Origin of Tansu

The oldest signs of Japanese furniture or "tansu" date back to the 8th century. This period was particularly marked by chests and shelves of Chinese influence which were then only used by the court and the leading lords. It is only in the 18th century, in the mid-Edo era (1603-1868), when furniture has become popular in the common people's houses. However, it appeared with a specific characteristic to the Japanese dwellings: a deep interest in empty spaces and simplicity. The Japanese furniture is firstly used as a storage unit given its utilitarian nature, and this particularity makes it radically different from furniture found in the West which is primarily designed for pleasing the householders' eyes by decorating the large spaces of their residences, contrary to the Japanese interiors which are smaller.

It was with the end of the feudal system and the democratisation that came with the Meiji period (1868-1912) that Japanese furniture experienced its golden age. The abolition of the supreme power of the Samurai and tax regulations enabled people to live decently. They were no longer afraid to reveal what they owned, so furniture and various other objects began to proliferate. Most of the pieces found on the antique market today date back to this period. Older pieces were rarely kept by their owners, given their basically utilitarian nature. In Japan, as elsewhere, when things get damaged, they are replaced.

Design of Tansu

The simplicity of form, often using straight lines, and the restrained decorative style which make it possible to integrate the furniture into interiors which are often sober, dominated by empty spaces, have had a great influence on tansu design. The specific lifestyle (living without shoes, sitting on the floor) has also determined styles: no legs beneath pieces of furniture which are often low, with drawers and easily accessible while seated on the floor. This lifestyle, which is characteristic of Far-Eastern civilisations, will also have influenced the aesthetics of the furniture. Hence the front is far more important than the other sides, which are considerably less elaborate. Asymmetry is also an important element in furniture design. It is also found in other Japanese arts, such as ikebana (flower arrangement) or architecture.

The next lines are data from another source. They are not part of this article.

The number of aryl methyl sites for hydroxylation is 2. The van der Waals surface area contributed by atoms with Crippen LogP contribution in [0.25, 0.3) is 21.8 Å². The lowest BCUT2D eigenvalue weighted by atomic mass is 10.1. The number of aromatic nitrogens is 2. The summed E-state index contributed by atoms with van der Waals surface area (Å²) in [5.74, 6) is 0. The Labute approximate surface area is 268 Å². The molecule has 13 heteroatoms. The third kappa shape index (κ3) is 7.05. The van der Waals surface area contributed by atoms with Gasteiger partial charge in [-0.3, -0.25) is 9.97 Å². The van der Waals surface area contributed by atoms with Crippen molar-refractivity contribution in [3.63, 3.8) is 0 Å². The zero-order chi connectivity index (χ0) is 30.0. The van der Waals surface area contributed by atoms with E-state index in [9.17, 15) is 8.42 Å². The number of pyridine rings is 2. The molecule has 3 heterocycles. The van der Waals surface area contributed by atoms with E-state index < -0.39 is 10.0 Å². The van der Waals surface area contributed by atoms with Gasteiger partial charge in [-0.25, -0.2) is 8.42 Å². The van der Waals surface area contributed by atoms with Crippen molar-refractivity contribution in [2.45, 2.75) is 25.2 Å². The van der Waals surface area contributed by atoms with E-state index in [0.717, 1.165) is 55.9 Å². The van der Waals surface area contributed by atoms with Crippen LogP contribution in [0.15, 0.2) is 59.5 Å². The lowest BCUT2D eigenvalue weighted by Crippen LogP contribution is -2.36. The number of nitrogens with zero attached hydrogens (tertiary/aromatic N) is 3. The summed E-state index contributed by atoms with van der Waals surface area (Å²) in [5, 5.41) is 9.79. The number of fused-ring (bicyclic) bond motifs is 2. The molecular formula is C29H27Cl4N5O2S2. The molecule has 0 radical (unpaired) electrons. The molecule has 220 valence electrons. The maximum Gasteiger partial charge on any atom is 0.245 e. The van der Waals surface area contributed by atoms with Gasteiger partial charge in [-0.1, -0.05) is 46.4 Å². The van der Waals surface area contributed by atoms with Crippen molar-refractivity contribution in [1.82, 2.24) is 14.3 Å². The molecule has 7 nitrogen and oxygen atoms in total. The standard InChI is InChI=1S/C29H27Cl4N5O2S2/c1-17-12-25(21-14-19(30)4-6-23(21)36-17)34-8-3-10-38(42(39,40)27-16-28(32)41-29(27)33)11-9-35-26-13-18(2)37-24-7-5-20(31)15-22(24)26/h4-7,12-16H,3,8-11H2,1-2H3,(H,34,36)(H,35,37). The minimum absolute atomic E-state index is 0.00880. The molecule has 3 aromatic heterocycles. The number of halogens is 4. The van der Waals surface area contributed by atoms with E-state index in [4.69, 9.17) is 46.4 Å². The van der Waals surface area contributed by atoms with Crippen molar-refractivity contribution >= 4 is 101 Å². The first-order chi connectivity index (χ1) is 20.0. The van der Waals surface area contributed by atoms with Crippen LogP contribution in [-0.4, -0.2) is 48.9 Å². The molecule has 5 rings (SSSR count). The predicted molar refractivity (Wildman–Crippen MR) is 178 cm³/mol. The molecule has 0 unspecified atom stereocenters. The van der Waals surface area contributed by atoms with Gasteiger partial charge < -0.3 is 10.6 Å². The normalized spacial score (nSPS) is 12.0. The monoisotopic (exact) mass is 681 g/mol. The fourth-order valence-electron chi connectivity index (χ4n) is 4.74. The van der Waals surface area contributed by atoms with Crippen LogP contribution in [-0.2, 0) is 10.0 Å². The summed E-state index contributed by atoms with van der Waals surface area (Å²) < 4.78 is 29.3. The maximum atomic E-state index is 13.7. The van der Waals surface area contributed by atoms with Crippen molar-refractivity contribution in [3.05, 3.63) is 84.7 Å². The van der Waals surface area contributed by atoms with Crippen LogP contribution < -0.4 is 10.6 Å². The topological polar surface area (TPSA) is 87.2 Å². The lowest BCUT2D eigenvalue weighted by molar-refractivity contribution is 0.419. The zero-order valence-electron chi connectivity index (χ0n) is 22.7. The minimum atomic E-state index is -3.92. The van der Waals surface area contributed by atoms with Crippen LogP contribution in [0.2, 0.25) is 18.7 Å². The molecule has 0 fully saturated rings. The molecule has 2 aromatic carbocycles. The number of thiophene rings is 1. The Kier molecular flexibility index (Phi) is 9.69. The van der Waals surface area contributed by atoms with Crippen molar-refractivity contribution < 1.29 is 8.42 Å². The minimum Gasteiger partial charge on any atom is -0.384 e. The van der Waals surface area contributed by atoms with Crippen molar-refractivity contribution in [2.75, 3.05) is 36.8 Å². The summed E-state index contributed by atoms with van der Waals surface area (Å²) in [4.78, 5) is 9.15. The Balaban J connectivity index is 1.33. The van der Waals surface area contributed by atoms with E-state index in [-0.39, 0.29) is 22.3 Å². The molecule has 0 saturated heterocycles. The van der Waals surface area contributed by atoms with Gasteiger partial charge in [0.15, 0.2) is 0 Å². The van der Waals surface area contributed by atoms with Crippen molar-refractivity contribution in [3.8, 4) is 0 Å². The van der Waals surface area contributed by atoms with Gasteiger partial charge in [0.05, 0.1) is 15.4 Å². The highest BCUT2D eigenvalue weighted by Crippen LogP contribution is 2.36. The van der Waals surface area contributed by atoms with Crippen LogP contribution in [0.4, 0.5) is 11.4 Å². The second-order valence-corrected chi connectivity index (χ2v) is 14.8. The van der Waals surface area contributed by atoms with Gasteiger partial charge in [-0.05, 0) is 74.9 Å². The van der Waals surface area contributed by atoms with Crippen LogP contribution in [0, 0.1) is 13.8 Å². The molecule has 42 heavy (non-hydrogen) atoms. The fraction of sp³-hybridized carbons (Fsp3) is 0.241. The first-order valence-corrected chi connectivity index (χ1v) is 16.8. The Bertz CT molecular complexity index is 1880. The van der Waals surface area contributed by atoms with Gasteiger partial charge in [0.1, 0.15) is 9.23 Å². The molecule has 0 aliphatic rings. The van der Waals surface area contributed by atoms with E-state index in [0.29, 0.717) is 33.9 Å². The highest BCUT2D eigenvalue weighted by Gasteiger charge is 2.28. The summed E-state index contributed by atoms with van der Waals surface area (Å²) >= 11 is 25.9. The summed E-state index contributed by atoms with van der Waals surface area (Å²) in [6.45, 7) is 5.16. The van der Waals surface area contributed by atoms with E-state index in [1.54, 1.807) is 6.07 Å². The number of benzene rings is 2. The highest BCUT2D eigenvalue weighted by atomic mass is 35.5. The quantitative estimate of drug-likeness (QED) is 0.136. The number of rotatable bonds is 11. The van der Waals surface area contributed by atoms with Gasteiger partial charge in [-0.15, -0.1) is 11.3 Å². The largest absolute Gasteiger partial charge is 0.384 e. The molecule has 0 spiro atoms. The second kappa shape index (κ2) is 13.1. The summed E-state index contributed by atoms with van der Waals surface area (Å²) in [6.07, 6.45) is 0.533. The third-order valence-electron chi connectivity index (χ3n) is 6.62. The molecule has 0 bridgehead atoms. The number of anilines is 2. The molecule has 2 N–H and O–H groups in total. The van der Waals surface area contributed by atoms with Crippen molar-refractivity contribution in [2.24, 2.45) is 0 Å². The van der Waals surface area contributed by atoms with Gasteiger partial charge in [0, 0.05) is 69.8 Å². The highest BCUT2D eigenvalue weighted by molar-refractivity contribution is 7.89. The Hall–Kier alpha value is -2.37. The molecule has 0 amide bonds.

Styles and Uses

 

Clothes Chest
(isho-dansu)


Most common type of tansu. All clothing was folded flat therefore some form of a clothes chest was required by almost everyone. Styles included plain drawer, or bolted door, and many were stackable

Tea Chest
(cha-dansu)


Also very common. Used to store teacups, teapots, chopsticks, and related items. Average size was 36" tall by 30" wide with drawers, cabinet space and, from Meiji era (1868-1912), glass doors.

Cupboards
(mizuya-dansu)


Similar to tea chests in style, but larger. Used for kitchen storage.

Stairway Chest
(hako-kaidan)


Used when space was tight,
combining a usable stairs plus
storage underneath. From Edo
period (1600-1868).

Ledger Chest
(choba-dansu)


Tansu were also used for commercial purposes. The ledger chest was generally small, but highly decorative to impress customers. Many had built-in safes and some combination of small drawers, sliding panels and doors.


Japanese furniture can often be divided into 2 or 3 parts with handles on the sides, which may call to mind trunks designed for travelling. In fact, it wasn't really for travelling, which was rare if not banned during the Edo period, in order to keep possible rebellion under tighter control. It was above all to "save the furniture" and property in the event of fire, a frequent occurrence because of typhoons and earthquakes, which easily destroyed houses made of wood and paper.
The woods used are mainly light, such as cedar and cypress, sometimes the far more highly prized paulownia, in order not to add too much weight to these "chests". More decorative, heavier woods, such as zelkova, chestnut, cherry or even shioji, tamo or persimmon are often used only for the front. Some woods imported from China are also used, particularly for decorative shelves. The front is often coated with lacquer which resembles our varnishes, allowing the grain of the wood to show through, or is covered with a thick opaque lacquer. The wood may also be left in its natural state, which is often the case with paulownia wood.
Ironwork is an important element in Japanese furniture : very sober in the South, on the island of Kyushu, it may become a genuine work of art, scarcely allowing the wood it covers to show through, for example in Sendai in the North.

In recent years the success of Japanese furniture has luckily given a rise to a market for reproductions which allow people interested in this type of furniture to purchase them at a very reasonable price.

 

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This page was last updated March 2015


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